Community Board

Fighting The Urge To Relapse

If you’re a recovering alcoholic and drug addict like me, the thought and urge to relapse is always there, especially in early recovery. People like us fight so hard every day to not pick up a drink or drug. It is a lot more difficult than normal people think. It might not take much for us to be triggered. A bad day at work, problems with family or personal relationships could drive us to pick up a drink or drug again. It is even more difficult to fight the urge to relapse for those of us who struggle with mental health issues. A lot of us used drinking and drugs to self-medicate. Take away the drugs and alcohol and life for us seems to become strange, scary and complicated. When I first got sober, I had no idea who I was. I only knew who I was when I was drinking or doing drugs and that never worked out for me.

The key to fighting the urge to relapse goes beyond self-control. It goes beyond our own, individual strength. People like us have to rely on the fellowship of programs such as Alcoholics Anonymous and Narcotics Anonymous. We have to build strong support systems with others who are also fighting for their sobriety and their lives. Finding a good sponsor is important, as they should help guide you through the twelve steps. A good sponsor should always be there for you to contact in case you feel like drinking or using. People like us also seek therapy and medications to help combat our mental health issues- the most common being anxiety and depression. The fact of the matter is I don’t think anyone is capable of staying sober on their own. I know people who have tried and it never worked out well. When we isolate, stop going to meetings, stop working with our sponsors and stop working on improving ourselves, the urge to relapse grows stronger and is more likely to occur.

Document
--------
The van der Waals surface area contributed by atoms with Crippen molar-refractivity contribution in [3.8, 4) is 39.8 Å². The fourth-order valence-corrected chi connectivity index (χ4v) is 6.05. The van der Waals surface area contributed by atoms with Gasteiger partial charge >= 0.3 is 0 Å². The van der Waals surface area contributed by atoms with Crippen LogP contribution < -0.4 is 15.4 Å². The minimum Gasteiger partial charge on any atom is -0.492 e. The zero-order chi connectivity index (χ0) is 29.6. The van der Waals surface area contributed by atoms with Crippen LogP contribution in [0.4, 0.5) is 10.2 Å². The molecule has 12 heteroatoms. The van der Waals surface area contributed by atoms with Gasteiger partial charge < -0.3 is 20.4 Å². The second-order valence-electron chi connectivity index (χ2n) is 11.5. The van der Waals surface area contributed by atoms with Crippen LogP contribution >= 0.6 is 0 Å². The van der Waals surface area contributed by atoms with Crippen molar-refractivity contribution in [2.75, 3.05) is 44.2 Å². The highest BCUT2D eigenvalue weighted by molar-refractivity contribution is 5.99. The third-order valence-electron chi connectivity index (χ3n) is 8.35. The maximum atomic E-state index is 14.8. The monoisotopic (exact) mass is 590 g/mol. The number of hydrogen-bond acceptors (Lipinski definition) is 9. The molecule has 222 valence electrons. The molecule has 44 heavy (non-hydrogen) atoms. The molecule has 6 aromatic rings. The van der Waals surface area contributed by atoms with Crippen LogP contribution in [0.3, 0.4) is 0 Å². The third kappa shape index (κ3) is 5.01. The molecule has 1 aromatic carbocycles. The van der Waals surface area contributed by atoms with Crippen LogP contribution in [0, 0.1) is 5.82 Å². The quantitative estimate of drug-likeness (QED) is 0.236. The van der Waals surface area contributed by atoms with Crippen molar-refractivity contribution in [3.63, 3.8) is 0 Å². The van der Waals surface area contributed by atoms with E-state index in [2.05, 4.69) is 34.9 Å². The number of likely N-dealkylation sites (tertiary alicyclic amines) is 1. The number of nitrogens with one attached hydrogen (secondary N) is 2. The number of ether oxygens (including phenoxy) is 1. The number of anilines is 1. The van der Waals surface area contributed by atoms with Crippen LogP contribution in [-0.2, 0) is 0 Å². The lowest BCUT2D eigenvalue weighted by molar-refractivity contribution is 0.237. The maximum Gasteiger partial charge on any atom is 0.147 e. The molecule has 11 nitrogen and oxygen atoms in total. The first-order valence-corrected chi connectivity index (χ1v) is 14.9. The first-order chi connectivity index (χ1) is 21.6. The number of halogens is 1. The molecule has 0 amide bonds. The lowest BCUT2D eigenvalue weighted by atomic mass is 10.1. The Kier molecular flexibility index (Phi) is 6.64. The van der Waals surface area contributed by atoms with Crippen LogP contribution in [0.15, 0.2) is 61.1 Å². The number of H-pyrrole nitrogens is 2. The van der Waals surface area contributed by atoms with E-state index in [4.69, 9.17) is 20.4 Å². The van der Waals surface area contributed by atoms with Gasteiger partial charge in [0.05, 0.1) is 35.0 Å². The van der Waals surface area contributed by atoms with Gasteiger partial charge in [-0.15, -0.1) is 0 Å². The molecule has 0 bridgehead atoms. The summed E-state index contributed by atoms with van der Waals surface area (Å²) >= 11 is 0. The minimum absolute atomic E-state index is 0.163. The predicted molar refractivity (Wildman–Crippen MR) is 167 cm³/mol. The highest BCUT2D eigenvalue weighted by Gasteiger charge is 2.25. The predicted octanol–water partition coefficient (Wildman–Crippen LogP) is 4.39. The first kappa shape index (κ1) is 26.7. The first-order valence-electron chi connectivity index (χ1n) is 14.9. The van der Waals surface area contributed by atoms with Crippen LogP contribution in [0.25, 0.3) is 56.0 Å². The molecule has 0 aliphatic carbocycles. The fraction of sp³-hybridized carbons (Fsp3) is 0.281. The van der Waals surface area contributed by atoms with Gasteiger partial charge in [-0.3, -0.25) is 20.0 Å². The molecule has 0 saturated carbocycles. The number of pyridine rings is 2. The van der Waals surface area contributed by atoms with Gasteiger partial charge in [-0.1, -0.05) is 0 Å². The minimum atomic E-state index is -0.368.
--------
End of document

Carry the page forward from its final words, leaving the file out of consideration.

I’m sure this is true for a lot of people as well but I found getting stuck in my own head was another threat to my sobriety and a potential cause to relapse. I had my days where I would question myself and my sobriety. I would repeatedly ask myself “why am I doing this? What’s the point when drugs and alcohol already took every good thing I had in life?” While I was in treatment a good friend said it best: “we may have another relapse within us but we may never have another recovery.” One relapse could easily lead to the tragic loss of life. That is why a lot of us choose to get the help we need. As difficult as it may be for us to face our demons as alcoholics and addicts- that is why a lot of us choose to stay sober. We understand that it truly can mean life or death.

Surrey604 Community Board
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